[2a] The right to a pre-eviction hearing is firmly established in unlawful detainer actions. (See Mendoza v. Small Claims Court (1958) 49 Cal.2d 668, 672-673 [321 P.2d 9].) Notice “reasonably calculated … to apprise interested parties of the pendency of the action and afford them an opportunity to present their objections” is, of course, an essential element of the right to a hearing. (Mullane v. Central Hanover Tr. Co. (1950) 339 U.S. 306, 314 [94 L.Ed. 865, 873, 70 S.Ct. 652].) Those who are evicted from their homes pursuant to a writ issued against another receive no notice or hearing whatever — unless by sheer good fortune they discover the pendency of the action and are able to block it through an extraordinary remedy. Even those who know of the action may not know that their own right to possession is in jeopardy if they are not named in the writ or accompanying papers. In either case, their eviction is manifestly contrary to the strictures of the Fourteenth Amendment of the United States Constitution and article I, section 7 of the California Constitution. fn. 7 [31 Cal.3d 390]
As noted, the trial court order requires that the marshal place in the notice to vacate a short message stating: “If you claim a right to possession of the premises accruing prior to the commencement of the Unlawful Detainer action, or claim to have been in possession of the premises on the date of the filing of the Unlawful Detainer action and are not named in the attached writ, contact the marshal’s office set forth on this Notice.” Once the marshal discovers that a person not named in the writ of execution claims a right to possession accruing before the unlawful detainer proceeding commenced, he may not evict that person without a further order of court. Although the trial court order does not specify the steps to be taken once the marshal has been contacted, the court apparently envisioned the procedure set out in Huerstal v. Muir (1884) 64 Cal. 450, 451-452 [2 P. 33]. Under that procedure, the marshal, faced with a resisting occupant, must contact the plaintiff and inform him of the claim of the unnamed party. The plaintiff may then return to court and get a postjudgment order requiring the unnamed party to show cause why he should not also be evicted. fn. 8 The inclusion in the notice to vacate of language such as that suggested by the trial court, followed by the above procedure, should satisfy due process requirements by. providing individuals unnamed in the writ of execution with notice and an opportunity to be heard.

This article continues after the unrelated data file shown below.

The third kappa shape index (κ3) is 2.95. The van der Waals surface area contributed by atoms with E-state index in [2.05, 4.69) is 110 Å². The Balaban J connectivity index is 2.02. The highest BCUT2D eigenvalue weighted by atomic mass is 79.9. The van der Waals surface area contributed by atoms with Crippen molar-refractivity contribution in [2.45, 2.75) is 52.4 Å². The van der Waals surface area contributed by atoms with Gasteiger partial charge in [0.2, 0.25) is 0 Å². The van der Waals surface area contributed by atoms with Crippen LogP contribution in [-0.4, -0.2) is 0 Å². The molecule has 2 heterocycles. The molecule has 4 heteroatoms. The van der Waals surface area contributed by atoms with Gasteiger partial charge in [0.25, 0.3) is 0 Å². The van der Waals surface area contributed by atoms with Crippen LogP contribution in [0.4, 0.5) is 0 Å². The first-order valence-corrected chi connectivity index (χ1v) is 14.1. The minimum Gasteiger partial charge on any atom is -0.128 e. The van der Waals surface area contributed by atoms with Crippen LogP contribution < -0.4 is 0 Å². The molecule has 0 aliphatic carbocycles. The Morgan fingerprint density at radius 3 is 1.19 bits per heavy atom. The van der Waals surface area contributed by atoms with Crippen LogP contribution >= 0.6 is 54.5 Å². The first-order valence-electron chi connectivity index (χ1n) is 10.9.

An extraordinary remedy in the form of a motion to recall or vacate the writ of possession has, on occasion, been used to vindicate the rights of unnamed occupants in unlawful detainer actions. (See Evans v. Superior Court (1942) 20 Cal.2d 186 [124 P.2d 820]; Jones v. World Life [31 Cal.3d 391] Research Institute (1976) 60 Cal.App.3d 836 [131 Cal.Rptr. 674].) This nonstatutory remedy is not an acceptable substitute for a regular process assuring notice and a hearing. As the events which triggered this action prove, an unnamed occupant may not discover the existence of the unlawful detainer proceeding until the marshal appears to put her and her children on the street. Thus, it is quite possible that a tenant will be deprived of possession before receiving a hearing. Although, in rare circumstances, a hearing may constitutionally be delayed until after the taking (see, e.g., Calero-Toledo v. Pearson Yacht Leasing Co. (1974) 416 U.S. 663, 676-680 [40 L.Ed.2d 452, 464-466, 94 S.Ct. 2080] [seizure of vessel used to smuggle drugs]), the important governmental interest or general public interest necessary to permit such a posttaking hearing is plainly not present in this case. (See Mendoza v. Small Claims Court, supra, 49 Cal.2d at p. 672.) Further, even if the resisting occupant were to learn of the impending eviction, the code allows only five calendar days in which to find an attorney and have the necessary papers prepared and filed. fn. 9 (Code Civ. Proc., § 1174, subd. (d).) These constraints make the motion to recall a remedy too speculative to satisfy due process considerations. (See Memphis Light, Gas & Water Div. v. Craft (1978) 436 U.S. 1, 20 [56 L.Ed.2d 30, 45-46, 98 S.Ct. 1554] (requiring an administrative proceeding to consider claims of erroneous billing before utilities are terminated).)